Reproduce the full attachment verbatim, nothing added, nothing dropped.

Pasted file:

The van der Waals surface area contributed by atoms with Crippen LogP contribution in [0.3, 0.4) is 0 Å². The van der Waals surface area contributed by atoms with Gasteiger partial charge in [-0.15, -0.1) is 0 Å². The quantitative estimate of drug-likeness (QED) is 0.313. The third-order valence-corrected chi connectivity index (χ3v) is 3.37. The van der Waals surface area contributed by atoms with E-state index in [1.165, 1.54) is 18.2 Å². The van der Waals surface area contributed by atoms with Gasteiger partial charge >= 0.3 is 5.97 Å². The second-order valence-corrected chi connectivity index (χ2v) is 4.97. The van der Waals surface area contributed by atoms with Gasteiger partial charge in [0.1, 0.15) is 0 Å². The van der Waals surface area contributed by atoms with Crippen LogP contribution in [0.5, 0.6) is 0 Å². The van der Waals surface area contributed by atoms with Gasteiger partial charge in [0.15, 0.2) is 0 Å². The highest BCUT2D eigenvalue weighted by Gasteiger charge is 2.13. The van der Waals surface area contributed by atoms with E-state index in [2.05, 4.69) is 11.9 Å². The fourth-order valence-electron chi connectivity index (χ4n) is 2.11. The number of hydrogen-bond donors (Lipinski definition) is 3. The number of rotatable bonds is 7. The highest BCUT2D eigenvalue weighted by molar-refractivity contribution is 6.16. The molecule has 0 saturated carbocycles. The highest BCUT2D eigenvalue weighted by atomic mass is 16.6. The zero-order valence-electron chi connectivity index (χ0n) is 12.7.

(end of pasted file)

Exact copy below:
The van der Waals surface area contributed by atoms with Crippen LogP contribution in [0.3, 0.4) is 0 Å². The van der Waals surface area contributed by atoms with Gasteiger partial charge in [-0.15, -0.1) is 0 Å². The quantitative estimate of drug-likeness (QED) is 0.313. The third-order valence-corrected chi connectivity index (χ3v) is 3.37. The van der Waals surface area contributed by atoms with E-state index in [1.165, 1.54) is 18.2 Å². The van der Waals surface area contributed by atoms with Gasteiger partial charge >= 0.3 is 5.97 Å². The second-order valence-corrected chi connectivity index (χ2v) is 4.97. The van der Waals surface area contributed by atoms with Gasteiger partial charge in [0.1, 0.15) is 0 Å². The van der Waals surface area contributed by atoms with Crippen LogP contribution in [0.5, 0.6) is 0 Å². The van der Waals surface area contributed by atoms with Gasteiger partial charge in [0.15, 0.2) is 0 Å². The highest BCUT2D eigenvalue weighted by Gasteiger charge is 2.13. The van der Waals surface area contributed by atoms with E-state index in [2.05, 4.69) is 11.9 Å². The fourth-order valence-electron chi connectivity index (χ4n) is 2.11. The number of hydrogen-bond donors (Lipinski definition) is 3. The number of rotatable bonds is 7. The highest BCUT2D eigenvalue weighted by molar-refractivity contribution is 6.16. The molecule has 0 saturated carbocycles. The highest BCUT2D eigenvalue weighted by atomic mass is 16.6. The zero-order valence-electron chi connectivity index (χ0n) is 12.7.